When you drive up to Dog Sled Adventures, the raucous chorus of barks signals the huskies are ready to pull a sled. And you’ll get to ride.
In neighboring Stillwater State Forest, the huskies provide the power on a 12-mile course through the trees. Usually, the owner Jeff Ulsamer selects a team of 9-10 dogs for harnessing to each sled. On the sleds, riders bundle in warm clothes and wear goggles to protect their eyes from flying snow.
The tour takes about 90 minutes, with a few stops to let the dogs rest. The routes curve through evergreens whose limbs bend under the weight of snow. As Ulsamer says, “It’s traveling at the speed of dog.”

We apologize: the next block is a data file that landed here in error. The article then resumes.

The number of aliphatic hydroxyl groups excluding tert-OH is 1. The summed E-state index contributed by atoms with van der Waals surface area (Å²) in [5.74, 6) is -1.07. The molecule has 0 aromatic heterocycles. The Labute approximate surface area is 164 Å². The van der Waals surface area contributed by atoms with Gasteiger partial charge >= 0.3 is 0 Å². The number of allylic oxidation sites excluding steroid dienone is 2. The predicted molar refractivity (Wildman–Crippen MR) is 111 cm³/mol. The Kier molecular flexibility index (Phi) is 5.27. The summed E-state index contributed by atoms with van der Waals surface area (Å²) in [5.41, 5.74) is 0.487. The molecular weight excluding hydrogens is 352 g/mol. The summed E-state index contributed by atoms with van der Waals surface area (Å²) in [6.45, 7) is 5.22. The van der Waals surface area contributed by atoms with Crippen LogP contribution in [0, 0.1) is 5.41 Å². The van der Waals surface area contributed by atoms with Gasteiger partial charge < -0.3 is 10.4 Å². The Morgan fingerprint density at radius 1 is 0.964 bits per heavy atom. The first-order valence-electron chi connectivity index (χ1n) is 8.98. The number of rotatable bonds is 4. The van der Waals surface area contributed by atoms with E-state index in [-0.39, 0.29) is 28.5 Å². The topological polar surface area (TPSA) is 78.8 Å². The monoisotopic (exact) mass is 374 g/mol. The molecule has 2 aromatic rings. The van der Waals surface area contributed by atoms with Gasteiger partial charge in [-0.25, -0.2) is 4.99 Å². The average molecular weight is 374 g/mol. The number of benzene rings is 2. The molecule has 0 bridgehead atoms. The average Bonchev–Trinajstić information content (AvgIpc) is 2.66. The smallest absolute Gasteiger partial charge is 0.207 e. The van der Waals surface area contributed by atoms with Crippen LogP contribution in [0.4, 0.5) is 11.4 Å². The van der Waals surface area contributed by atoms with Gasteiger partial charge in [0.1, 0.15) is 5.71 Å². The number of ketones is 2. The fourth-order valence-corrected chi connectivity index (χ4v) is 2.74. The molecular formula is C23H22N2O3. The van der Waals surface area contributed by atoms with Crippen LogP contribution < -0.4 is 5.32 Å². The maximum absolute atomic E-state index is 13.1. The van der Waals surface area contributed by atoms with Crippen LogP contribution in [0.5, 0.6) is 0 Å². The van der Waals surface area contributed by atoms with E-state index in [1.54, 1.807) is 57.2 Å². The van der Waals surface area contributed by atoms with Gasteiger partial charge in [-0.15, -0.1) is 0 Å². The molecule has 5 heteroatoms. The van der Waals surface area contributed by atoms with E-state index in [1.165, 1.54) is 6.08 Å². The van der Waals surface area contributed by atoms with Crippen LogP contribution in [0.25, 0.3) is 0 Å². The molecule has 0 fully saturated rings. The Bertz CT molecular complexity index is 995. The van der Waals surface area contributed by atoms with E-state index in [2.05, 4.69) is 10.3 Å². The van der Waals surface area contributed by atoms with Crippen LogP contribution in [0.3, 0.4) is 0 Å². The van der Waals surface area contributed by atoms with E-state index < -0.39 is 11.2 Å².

Snow consistency dictates the type of ride. In deep fresh flakes, the sled takes on the feel of a magic carpet ride. With several-day-old snow pack, the ride bumps along, much like a rough ride on an tube behind a waterski boat.
Essentially, dog sledding is a carbon-less carnival ride. But it’s not just for kids; it’s for all ages. Rides are available by reservation only. Usually, the dog sled season runs from December through March, snow conditions permitting. It is located 20 minutes north of Whitefish.